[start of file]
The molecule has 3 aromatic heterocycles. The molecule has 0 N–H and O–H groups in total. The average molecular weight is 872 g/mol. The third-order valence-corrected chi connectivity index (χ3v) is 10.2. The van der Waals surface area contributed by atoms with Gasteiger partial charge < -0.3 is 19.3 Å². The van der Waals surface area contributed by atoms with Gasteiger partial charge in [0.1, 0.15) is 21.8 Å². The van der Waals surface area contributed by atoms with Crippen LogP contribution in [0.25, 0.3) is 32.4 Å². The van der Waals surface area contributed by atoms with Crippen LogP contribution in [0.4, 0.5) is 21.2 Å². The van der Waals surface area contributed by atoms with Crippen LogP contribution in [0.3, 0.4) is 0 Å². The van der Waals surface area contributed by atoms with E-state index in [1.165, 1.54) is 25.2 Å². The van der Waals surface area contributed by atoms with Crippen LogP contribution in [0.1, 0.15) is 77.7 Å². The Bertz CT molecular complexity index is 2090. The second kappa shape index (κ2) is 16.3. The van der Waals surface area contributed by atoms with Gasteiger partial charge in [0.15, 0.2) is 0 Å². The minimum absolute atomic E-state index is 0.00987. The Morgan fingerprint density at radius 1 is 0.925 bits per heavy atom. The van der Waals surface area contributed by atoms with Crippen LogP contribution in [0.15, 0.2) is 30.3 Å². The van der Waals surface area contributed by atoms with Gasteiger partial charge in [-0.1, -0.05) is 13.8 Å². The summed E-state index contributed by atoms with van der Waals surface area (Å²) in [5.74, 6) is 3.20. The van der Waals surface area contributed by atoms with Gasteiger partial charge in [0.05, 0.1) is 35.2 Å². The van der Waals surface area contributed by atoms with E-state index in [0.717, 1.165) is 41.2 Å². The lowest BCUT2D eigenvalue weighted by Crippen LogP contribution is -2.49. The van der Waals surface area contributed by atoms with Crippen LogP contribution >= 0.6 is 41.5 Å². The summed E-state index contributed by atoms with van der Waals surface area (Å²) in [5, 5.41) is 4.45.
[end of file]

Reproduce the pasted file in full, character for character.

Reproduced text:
The molecule has 3 aromatic heterocycles. The molecule has 0 N–H and O–H groups in total. The average molecular weight is 872 g/mol. The third-order valence-corrected chi connectivity index (χ3v) is 10.2. The van der Waals surface area contributed by atoms with Gasteiger partial charge < -0.3 is 19.3 Å². The van der Waals surface area contributed by atoms with Gasteiger partial charge in [0.1, 0.15) is 21.8 Å². The van der Waals surface area contributed by atoms with Crippen LogP contribution in [0.25, 0.3) is 32.4 Å². The van der Waals surface area contributed by atoms with Crippen LogP contribution in [0.4, 0.5) is 21.2 Å². The van der Waals surface area contributed by atoms with Crippen LogP contribution in [0.3, 0.4) is 0 Å². The van der Waals surface area contributed by atoms with E-state index in [1.165, 1.54) is 25.2 Å². The van der Waals surface area contributed by atoms with Crippen LogP contribution in [0.1, 0.15) is 77.7 Å². The Bertz CT molecular complexity index is 2090. The second kappa shape index (κ2) is 16.3. The van der Waals surface area contributed by atoms with Gasteiger partial charge in [0.15, 0.2) is 0 Å². The minimum absolute atomic E-state index is 0.00987. The Morgan fingerprint density at radius 1 is 0.925 bits per heavy atom. The van der Waals surface area contributed by atoms with Crippen LogP contribution in [0.15, 0.2) is 30.3 Å². The van der Waals surface area contributed by atoms with Gasteiger partial charge in [-0.1, -0.05) is 13.8 Å². The summed E-state index contributed by atoms with van der Waals surface area (Å²) in [5.74, 6) is 3.20. The van der Waals surface area contributed by atoms with Gasteiger partial charge in [0.05, 0.1) is 35.2 Å². The van der Waals surface area contributed by atoms with E-state index in [0.717, 1.165) is 41.2 Å². The lowest BCUT2D eigenvalue weighted by Crippen LogP contribution is -2.49. The van der Waals surface area contributed by atoms with Crippen LogP contribution >= 0.6 is 41.5 Å². The summed E-state index contributed by atoms with van der Waals surface area (Å²) in [5, 5.41) is 4.45.